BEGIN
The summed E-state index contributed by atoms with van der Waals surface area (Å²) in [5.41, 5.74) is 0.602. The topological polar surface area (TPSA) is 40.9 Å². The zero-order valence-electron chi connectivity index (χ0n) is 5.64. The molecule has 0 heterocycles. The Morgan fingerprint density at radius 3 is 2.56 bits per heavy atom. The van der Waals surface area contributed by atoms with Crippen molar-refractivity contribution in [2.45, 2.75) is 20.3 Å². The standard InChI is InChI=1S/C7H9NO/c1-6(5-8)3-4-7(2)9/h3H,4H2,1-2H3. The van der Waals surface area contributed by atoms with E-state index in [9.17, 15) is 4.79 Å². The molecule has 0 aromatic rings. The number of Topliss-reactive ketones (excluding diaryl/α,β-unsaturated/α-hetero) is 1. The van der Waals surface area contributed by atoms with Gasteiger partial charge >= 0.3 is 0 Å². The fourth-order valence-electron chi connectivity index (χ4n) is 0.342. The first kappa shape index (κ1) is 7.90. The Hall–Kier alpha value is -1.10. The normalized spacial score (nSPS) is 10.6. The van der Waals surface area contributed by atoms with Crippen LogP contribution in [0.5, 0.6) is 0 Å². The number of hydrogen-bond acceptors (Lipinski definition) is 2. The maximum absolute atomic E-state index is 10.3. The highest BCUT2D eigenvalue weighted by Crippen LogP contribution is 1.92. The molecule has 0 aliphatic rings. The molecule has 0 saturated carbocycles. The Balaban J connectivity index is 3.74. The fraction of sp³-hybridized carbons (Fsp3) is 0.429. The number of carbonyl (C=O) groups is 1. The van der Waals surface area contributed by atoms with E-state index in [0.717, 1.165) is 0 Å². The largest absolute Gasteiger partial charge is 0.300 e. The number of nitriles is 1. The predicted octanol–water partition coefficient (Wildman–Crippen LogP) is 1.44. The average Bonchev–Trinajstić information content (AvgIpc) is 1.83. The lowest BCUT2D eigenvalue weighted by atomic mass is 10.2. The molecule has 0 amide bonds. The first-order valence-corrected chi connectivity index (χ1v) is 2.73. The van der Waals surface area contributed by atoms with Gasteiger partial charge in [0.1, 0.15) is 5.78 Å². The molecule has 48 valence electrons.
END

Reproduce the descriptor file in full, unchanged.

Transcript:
The summed E-state index contributed by atoms with van der Waals surface area (Å²) in [5.41, 5.74) is 0.602. The topological polar surface area (TPSA) is 40.9 Å². The zero-order valence-electron chi connectivity index (χ0n) is 5.64. The molecule has 0 heterocycles. The Morgan fingerprint density at radius 3 is 2.56 bits per heavy atom. The van der Waals surface area contributed by atoms with Crippen molar-refractivity contribution in [2.45, 2.75) is 20.3 Å². The standard InChI is InChI=1S/C7H9NO/c1-6(5-8)3-4-7(2)9/h3H,4H2,1-2H3. The van der Waals surface area contributed by atoms with E-state index in [9.17, 15) is 4.79 Å². The molecule has 0 aromatic rings. The number of Topliss-reactive ketones (excluding diaryl/α,β-unsaturated/α-hetero) is 1. The van der Waals surface area contributed by atoms with Gasteiger partial charge >= 0.3 is 0 Å². The fourth-order valence-electron chi connectivity index (χ4n) is 0.342. The first kappa shape index (κ1) is 7.90. The Hall–Kier alpha value is -1.10. The normalized spacial score (nSPS) is 10.6. The van der Waals surface area contributed by atoms with Crippen LogP contribution in [0.5, 0.6) is 0 Å². The number of hydrogen-bond acceptors (Lipinski definition) is 2. The maximum absolute atomic E-state index is 10.3. The highest BCUT2D eigenvalue weighted by Crippen LogP contribution is 1.92. The molecule has 0 aliphatic rings. The molecule has 0 saturated carbocycles. The Balaban J connectivity index is 3.74. The fraction of sp³-hybridized carbons (Fsp3) is 0.429. The number of carbonyl (C=O) groups is 1. The van der Waals surface area contributed by atoms with E-state index in [0.717, 1.165) is 0 Å². The largest absolute Gasteiger partial charge is 0.300 e. The number of nitriles is 1. The predicted octanol–water partition coefficient (Wildman–Crippen LogP) is 1.44. The average Bonchev–Trinajstić information content (AvgIpc) is 1.83. The lowest BCUT2D eigenvalue weighted by atomic mass is 10.2. The molecule has 0 amide bonds. The first-order valence-corrected chi connectivity index (χ1v) is 2.73. The van der Waals surface area contributed by atoms with Gasteiger partial charge in [0.1, 0.15) is 5.78 Å². The molecule has 48 valence electrons.